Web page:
The File Transfer Protocol, otherwise known as FTP, is a general term used for a cluster of computer applications that manage the transfer of data or files from one machine to another.
It's a word that originated from MIT (Massachusetts Institute of Technology) back in the early part of the seventies when time-sharing and mainframes were the standard of the computer industry and personal computing had not yet broken into the mainstream.
A long time ago, when communication speeds from one computer to another were still quite inadequate and comparatively poor to today's standards (that is, it ranged from the 9.8 kilobytes-per-second standard to the supposedly fast 16.8 kilobytes-per-second that couldn't possibly compare to the modern broadband speed of 1 megabyte-per-second), FTP was considered the best method for downloading particularly humongous files from various online servers and websites.
The use of FTP eventually dropped with the advent of SFTP (Secure File Transfer Protocol or SSH File Transfer Protocol), which could challenge even broadband-level speeds of data delivery and has the added bonus of being a lot more private and secure than its predecessor.
Moreover, even though FTP applications have been enhanced and improved over time, its fundamental attributes and makeup remain the same and is still in use to this day in the form of SFTP.
The key concept to remember about FTP is the term "protocol", which refers to a set of standards or rules that manage the communication between machines.
It's a primary component (although in many instances, they are now taken for granted) that's seen in the following benchmarks: the File Transfer Protocol (FTP), which dictates the policies by which files are transferred from one computer to another; the Hyper Text Transfer Protocol (HTTP), which established standards for Internet communications and addresses (URLs) between two computers in the worldwide web; and TCP/IP, which is otherwise known as Transmission Control Protocol/Internet Protocol.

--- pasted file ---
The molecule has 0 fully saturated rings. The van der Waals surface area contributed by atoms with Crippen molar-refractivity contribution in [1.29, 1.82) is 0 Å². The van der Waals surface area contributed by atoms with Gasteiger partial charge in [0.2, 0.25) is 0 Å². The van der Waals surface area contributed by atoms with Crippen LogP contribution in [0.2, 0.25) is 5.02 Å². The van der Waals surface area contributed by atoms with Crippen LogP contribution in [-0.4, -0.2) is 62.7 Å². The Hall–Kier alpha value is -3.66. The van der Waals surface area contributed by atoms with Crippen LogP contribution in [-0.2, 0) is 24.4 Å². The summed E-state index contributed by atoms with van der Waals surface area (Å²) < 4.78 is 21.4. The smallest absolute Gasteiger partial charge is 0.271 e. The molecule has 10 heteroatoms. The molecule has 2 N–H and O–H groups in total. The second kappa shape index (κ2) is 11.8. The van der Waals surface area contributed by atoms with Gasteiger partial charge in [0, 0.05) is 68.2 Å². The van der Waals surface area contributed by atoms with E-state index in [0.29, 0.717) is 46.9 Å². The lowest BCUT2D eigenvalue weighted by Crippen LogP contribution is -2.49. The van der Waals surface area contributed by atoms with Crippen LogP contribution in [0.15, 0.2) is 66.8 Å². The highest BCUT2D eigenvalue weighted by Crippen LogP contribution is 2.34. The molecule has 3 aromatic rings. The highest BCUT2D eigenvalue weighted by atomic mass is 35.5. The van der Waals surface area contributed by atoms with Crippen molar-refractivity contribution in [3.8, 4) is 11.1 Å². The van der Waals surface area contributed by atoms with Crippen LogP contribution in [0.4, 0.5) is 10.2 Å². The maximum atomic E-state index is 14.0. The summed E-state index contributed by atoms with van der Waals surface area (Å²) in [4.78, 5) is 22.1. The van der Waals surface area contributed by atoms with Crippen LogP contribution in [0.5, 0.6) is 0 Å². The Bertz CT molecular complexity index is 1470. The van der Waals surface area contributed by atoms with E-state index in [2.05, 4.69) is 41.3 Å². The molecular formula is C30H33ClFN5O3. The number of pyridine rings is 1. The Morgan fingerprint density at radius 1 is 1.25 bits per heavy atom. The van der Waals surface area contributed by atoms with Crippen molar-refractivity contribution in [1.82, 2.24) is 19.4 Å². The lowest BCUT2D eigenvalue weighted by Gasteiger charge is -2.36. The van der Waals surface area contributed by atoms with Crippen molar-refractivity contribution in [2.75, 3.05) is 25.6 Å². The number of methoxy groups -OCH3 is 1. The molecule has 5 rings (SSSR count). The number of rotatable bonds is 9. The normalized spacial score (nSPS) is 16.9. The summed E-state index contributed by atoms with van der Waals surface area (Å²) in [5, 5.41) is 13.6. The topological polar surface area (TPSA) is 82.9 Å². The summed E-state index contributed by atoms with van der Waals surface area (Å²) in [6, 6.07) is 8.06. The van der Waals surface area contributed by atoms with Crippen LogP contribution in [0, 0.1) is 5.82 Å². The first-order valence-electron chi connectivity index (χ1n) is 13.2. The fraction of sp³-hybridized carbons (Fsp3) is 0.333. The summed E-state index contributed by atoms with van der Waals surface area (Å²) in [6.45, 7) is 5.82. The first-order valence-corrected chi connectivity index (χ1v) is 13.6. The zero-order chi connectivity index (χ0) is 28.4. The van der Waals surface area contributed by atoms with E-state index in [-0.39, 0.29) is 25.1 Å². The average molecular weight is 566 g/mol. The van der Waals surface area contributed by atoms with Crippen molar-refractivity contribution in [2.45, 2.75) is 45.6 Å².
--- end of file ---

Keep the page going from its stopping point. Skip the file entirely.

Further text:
The main goal of FTP is to make sure that file transfers are as straightforward and quick as possible regardless of how slow a connection is in order to alleviate the user of the encumbrances of learning the details and minutiae on how the transfer should be completed.
The end result of these policies and edicts can be seen up to the present, particularly in today's online interactions; that is, with a simple mouse click, you'll be able to start a complex sequence of events that the layman user doesn't fully comprehend yet delivers exactly what you want in terms of file access and retrieval.
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